Yasu in a quandary

06/15/2011
By

Reagan and Nakasone together in earlier times


TOKYO (majirox news) – How does it feel, I wonder, to be the last great man in the world? Ronald Reagan is no longer with us. Margaret Thatcher is not well. That leaves just Yasuhiro Nakasone as the last of the trio that took down the Soviet Union in the late l980s—and burst apart the Berlin Wall. He alone can speak to what they did together.

Here in Japan it is customary to bemoan the lack of leadership. Whether by the current prime minister Naoto Kan or by his predecessors. They are mostly seen as failures.

Not so our man Nakasone. No one and nothing can take away from him—he is now 93—the huge achievement of bringing the Cold War to an end with a decisive victory on our side.

Reagan took the initiative and Maggie and Yasu cut in as believers in democracy. Theirs was a great show, I believe, as long as it lasted. They deserve every bit of praise that they received.

That said, Nakasone is morose these days, and he is not giving interviews.

What is this silence all about? He came twice to the Foreign Correspondents Club as our guest of honor in recent years. Now he has hung up a sign on his door saying “Closed.”

Is he unwell? Apparently not, I am told. He is compos mentis, he is all there. But he is depressed.

How can this be? I wonder, is this because he is lamenting his decision, many years ago, to let his name be used as a believer in nuclear power? On and on for decades?

He is Mr. Nuke Japan.

No one knows how much money Tokyo Electric Power (TEPCO) will have given to Mr. Nakasone over the years. I would guess that they contributed as much as anyone to his political campaigns and expenses.

Now, with the earthquake of March 11 and the tsunami that followed, the chaos in Fukushima, the huge loss of life and with still 100,000 people sleeping in shelters, Yasu has to reflect. Did he commit himself pretty much without conditions, such as a double check on the safety of the basic designs of the power stations and their locations? I wonder if he gave carte blanche to TEPCO.

If so, Nakasone’s legacy is at risk? To be honest, it is so already, whatever he does.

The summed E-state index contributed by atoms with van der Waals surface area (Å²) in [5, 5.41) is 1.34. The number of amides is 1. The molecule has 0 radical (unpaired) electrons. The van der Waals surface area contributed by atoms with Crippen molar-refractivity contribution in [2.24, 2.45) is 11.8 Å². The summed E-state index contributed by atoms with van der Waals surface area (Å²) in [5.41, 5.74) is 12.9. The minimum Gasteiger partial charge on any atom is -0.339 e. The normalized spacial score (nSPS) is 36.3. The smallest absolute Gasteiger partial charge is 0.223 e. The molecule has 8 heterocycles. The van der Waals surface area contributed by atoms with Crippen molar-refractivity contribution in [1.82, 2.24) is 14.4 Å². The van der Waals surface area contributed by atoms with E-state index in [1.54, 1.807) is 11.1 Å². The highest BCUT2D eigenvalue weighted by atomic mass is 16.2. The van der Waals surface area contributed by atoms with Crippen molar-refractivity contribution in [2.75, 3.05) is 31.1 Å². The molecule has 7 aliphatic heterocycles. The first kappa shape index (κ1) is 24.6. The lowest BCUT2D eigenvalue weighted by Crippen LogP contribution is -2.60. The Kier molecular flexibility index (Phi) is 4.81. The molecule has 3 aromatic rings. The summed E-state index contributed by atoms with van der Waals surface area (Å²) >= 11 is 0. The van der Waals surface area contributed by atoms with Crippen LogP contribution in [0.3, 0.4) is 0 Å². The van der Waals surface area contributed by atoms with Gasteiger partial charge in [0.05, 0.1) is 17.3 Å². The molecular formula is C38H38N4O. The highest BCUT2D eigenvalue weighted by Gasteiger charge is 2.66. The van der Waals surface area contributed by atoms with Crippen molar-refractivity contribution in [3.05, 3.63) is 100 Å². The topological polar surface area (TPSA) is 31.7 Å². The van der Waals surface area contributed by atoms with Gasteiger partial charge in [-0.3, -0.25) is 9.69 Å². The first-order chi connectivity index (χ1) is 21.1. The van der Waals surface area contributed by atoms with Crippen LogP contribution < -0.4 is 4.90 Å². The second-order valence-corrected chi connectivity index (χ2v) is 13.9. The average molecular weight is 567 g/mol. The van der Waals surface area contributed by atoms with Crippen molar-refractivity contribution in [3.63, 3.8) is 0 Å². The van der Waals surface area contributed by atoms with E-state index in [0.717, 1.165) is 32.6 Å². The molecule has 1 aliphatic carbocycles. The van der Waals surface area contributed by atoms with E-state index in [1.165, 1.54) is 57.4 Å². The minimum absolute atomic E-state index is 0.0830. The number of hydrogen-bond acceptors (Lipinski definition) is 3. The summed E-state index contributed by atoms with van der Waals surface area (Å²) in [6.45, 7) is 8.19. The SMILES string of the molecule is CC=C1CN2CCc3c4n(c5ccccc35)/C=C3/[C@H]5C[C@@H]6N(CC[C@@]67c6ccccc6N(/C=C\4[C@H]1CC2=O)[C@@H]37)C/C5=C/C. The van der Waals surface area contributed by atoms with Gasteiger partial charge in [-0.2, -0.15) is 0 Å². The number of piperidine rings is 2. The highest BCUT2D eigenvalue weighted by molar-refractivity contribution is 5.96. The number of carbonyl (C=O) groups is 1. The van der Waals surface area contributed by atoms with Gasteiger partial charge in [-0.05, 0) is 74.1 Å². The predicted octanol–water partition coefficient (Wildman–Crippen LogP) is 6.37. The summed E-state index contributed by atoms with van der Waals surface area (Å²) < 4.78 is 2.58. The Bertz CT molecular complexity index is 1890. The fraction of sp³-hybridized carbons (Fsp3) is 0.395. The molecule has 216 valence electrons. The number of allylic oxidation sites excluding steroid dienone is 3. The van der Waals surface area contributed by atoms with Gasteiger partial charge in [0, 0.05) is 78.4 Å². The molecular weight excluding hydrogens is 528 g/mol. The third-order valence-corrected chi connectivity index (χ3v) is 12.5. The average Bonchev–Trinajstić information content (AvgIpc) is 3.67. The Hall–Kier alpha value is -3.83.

Scott Stokes was the former Tokyo bureau chief of the Financial Times, The Economist and The New York Times. His upcoming book on Commodore Perry is published by Overlook Press of New York.

Nakasone served as Prime Minister from 1982 to 1987. He was a contemporary of Ronald Reagan, Helmut Kohl, François Mitterrand, Margaret Thatcher, and Mikhail Gorbachev. He is known for pushing through the privatization of state-owned companies, and for helping to revitalize Japanese nationalism during and after his term as prime minister.

In Reagan’s diary he picked Nakasone for the best Prime Minister in Japan’s history. “He impresses me more every time I see him. . . . I can’t believe he’s 65. I had him pegged for 45,” Reagan wrote.” Reagan and Nakasone remained close, calling each other “Ron” and “Yasu

Nakasone has supported and promoted the nuclear energy development as the Minister of Science and Technology Agency and the Prime Minister. He has also supported fast reactor, mixed-oxide fuel use in thermal reactors and nuclear fusion.

His message is that Japan has moved for peaceful use of nuclear energy should be a model for every country in the world including states with nuclear weapons.

The views expressed in this article do not necessarily reflect the views of Majirox News.

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One Response to Yasu in a quandary

  1. atom boy on 06/16/2011 at 9:09 am

    Yasu made right decision at the time, which promoted the building of nuclear plants to make sure there was a substantial energy supply to industries since Japan had a limited resources. However, this administration neglected the safety issue. I just wonder how the government will correct the situation of the Fukushima disaster.

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